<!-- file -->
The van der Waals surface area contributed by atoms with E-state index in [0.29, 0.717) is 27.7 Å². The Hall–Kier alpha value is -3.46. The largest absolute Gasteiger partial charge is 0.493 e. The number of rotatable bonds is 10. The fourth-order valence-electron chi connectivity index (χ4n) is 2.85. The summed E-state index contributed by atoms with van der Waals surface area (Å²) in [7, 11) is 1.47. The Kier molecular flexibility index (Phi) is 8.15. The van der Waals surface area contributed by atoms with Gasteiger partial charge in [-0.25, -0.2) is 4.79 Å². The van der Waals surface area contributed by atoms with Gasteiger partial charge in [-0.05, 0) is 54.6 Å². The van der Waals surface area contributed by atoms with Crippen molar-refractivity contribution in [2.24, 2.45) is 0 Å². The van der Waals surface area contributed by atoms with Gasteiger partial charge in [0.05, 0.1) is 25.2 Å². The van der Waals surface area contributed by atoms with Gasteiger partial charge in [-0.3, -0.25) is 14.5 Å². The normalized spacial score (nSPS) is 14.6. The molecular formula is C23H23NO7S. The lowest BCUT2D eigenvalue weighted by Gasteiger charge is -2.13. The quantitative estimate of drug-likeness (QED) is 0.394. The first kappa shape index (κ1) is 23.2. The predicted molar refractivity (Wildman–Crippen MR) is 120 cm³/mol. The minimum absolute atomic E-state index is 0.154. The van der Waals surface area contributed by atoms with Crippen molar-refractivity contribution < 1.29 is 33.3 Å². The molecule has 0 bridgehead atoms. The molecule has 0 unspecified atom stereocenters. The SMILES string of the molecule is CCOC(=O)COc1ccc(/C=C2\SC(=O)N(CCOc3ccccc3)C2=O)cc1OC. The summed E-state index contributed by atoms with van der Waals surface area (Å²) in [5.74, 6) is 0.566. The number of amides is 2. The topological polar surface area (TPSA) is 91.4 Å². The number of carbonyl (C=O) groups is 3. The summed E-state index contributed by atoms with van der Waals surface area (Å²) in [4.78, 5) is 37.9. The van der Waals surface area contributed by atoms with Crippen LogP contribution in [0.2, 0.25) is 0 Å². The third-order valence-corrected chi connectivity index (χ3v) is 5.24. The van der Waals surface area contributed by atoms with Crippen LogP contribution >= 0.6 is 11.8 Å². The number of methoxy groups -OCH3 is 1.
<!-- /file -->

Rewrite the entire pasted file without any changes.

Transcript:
The van der Waals surface area contributed by atoms with E-state index in [0.29, 0.717) is 27.7 Å². The Hall–Kier alpha value is -3.46. The largest absolute Gasteiger partial charge is 0.493 e. The number of rotatable bonds is 10. The fourth-order valence-electron chi connectivity index (χ4n) is 2.85. The summed E-state index contributed by atoms with van der Waals surface area (Å²) in [7, 11) is 1.47. The Kier molecular flexibility index (Phi) is 8.15. The van der Waals surface area contributed by atoms with Gasteiger partial charge in [-0.25, -0.2) is 4.79 Å². The van der Waals surface area contributed by atoms with Gasteiger partial charge in [-0.05, 0) is 54.6 Å². The van der Waals surface area contributed by atoms with Crippen molar-refractivity contribution in [2.24, 2.45) is 0 Å². The van der Waals surface area contributed by atoms with Gasteiger partial charge in [0.05, 0.1) is 25.2 Å². The van der Waals surface area contributed by atoms with Gasteiger partial charge in [-0.3, -0.25) is 14.5 Å². The normalized spacial score (nSPS) is 14.6. The molecular formula is C23H23NO7S. The lowest BCUT2D eigenvalue weighted by Gasteiger charge is -2.13. The quantitative estimate of drug-likeness (QED) is 0.394. The first kappa shape index (κ1) is 23.2. The predicted molar refractivity (Wildman–Crippen MR) is 120 cm³/mol. The minimum absolute atomic E-state index is 0.154. The van der Waals surface area contributed by atoms with Crippen molar-refractivity contribution < 1.29 is 33.3 Å². The molecule has 0 bridgehead atoms. The molecule has 0 unspecified atom stereocenters. The SMILES string of the molecule is CCOC(=O)COc1ccc(/C=C2\SC(=O)N(CCOc3ccccc3)C2=O)cc1OC. The summed E-state index contributed by atoms with van der Waals surface area (Å²) in [5.74, 6) is 0.566. The number of amides is 2. The topological polar surface area (TPSA) is 91.4 Å². The number of carbonyl (C=O) groups is 3. The summed E-state index contributed by atoms with van der Waals surface area (Å²) in [4.78, 5) is 37.9. The van der Waals surface area contributed by atoms with Crippen LogP contribution in [0.2, 0.25) is 0 Å². The third-order valence-corrected chi connectivity index (χ3v) is 5.24. The van der Waals surface area contributed by atoms with Crippen LogP contribution >= 0.6 is 11.8 Å². The number of methoxy groups -OCH3 is 1.